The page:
Modest growth for US cargo airports in early filings
27 / 01 / 2017
Early filings from a handful of US airports indicate modest growth in cargo volumes for 2016.
Miami International (MIA) saw a 0.37% increase in total cargo volumes (international and domestic) to just under 2m tonnes in 2016, while Ohio’s Cincinnati and Rickenbacker airports both recorded full year increases versus 2015 of 1.7% to 742,000 and 92,000 tonnes respectively.
The big three US cargo hubs, Memphis, Anchorage and Louisville — all of which feature in the top ten global cargo hub rankings — have yet to file their full year 2016 cargo statistics.
A spokesperson for MIA said that the east coast airport “continues to be among the world’s top 10 hubs for international freight", with 1.9m tons of international shipments – a one percent decrease over prior year – and 287,953 tons of domestic freight.
Miami-Dade County Mayor Carlos Gimenez said: “MIA’s continued growth in 2016, especially in the face of severe challenges to tourism locally and throughout our world region, is very encouraging.”
In October 2016, MIA revealed plans to launch sea-air services, offering ocean transport from Latin America to the US airport before onward transport to Europe and Asia by air.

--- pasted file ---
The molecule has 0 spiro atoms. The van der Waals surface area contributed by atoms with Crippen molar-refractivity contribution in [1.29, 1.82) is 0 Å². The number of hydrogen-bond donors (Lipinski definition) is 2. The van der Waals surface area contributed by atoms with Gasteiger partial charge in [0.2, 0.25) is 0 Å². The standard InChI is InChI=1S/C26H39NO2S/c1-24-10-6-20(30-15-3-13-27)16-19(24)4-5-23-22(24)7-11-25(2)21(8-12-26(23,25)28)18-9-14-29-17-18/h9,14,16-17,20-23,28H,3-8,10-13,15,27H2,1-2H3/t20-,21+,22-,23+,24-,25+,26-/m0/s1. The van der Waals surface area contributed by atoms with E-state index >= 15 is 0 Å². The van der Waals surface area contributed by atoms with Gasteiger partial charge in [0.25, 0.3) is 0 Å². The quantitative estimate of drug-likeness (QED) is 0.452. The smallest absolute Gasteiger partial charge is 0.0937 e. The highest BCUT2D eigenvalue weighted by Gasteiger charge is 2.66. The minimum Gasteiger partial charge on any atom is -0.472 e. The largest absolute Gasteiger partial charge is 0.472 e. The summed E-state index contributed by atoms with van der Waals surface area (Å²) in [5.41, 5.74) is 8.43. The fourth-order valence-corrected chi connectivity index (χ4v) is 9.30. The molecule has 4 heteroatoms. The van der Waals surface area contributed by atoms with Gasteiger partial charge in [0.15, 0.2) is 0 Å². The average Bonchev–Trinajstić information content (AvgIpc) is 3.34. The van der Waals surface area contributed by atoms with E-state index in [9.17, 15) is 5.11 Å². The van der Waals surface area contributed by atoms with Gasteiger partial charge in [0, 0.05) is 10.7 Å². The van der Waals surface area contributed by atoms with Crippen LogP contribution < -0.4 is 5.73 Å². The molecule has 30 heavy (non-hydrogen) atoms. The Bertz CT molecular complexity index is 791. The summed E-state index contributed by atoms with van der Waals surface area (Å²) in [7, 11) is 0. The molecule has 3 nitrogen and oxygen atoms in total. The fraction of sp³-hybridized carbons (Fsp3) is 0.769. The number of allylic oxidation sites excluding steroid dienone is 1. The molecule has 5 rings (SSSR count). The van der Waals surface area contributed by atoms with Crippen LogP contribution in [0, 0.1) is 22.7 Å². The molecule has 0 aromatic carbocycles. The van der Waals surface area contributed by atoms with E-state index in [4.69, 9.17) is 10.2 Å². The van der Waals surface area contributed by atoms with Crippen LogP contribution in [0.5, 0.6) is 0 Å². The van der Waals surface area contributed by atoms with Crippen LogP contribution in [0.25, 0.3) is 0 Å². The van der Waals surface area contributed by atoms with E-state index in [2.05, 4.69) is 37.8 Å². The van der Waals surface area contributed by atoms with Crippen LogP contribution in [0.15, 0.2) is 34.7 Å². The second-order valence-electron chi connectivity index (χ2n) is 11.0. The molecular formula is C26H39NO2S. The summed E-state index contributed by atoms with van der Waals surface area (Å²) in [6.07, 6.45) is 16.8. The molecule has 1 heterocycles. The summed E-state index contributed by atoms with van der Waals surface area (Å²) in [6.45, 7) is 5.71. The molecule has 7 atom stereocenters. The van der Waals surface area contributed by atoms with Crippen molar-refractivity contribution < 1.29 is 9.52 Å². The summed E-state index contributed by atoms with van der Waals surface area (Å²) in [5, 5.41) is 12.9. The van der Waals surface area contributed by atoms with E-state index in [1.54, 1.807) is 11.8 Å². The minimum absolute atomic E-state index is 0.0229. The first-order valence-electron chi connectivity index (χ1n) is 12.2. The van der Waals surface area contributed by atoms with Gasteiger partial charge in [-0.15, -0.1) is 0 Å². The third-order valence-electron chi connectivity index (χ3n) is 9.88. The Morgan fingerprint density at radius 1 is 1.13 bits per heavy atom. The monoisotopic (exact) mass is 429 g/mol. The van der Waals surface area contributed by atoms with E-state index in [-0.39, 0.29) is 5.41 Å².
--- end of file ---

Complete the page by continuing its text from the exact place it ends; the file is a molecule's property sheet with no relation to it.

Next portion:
Brussels and Miami airports have this year set up a global organisation, Pharma.aero, focused on improved pharmaceuticals handling and quality in the air cargo supply chain.
In 2016, Cincinnati (CVG) experienced its best passenger traffic volume since 2005, and achieved a record year for cargo volume in the airport’s 70-year history and has now experienced double digit year-over-year growth in four of the last five years.
Since 2011, cargo volume at Cincinnati has increased more than 50% and the airport states that it is “the fastest-growing cargo airport in North America”, adding: “CVG is the eighth largest cargo airport in North America and 34th in the world."
Candace McGraw, chief executive at Cincinnati, said: “The growth we’re experiencing demonstrates our successful efforts at diversifying our carrier base with a strong mix of traditional and low-cost carriers and growing cargo operations.”
Rickenbacker, while a relatively small US freight gateway, has ambitious growth plans for cargo. Cargolux was the first carrier to offer scheduled international service at Rickenbacker in 2013. That year, international cargo represented only 10% of its total cargo volumes but now accounts for 40%.
In addition to Cargolux, three other freighter operators now call at Rickenbacker: Cathay Pacific, Emirates and Etihad.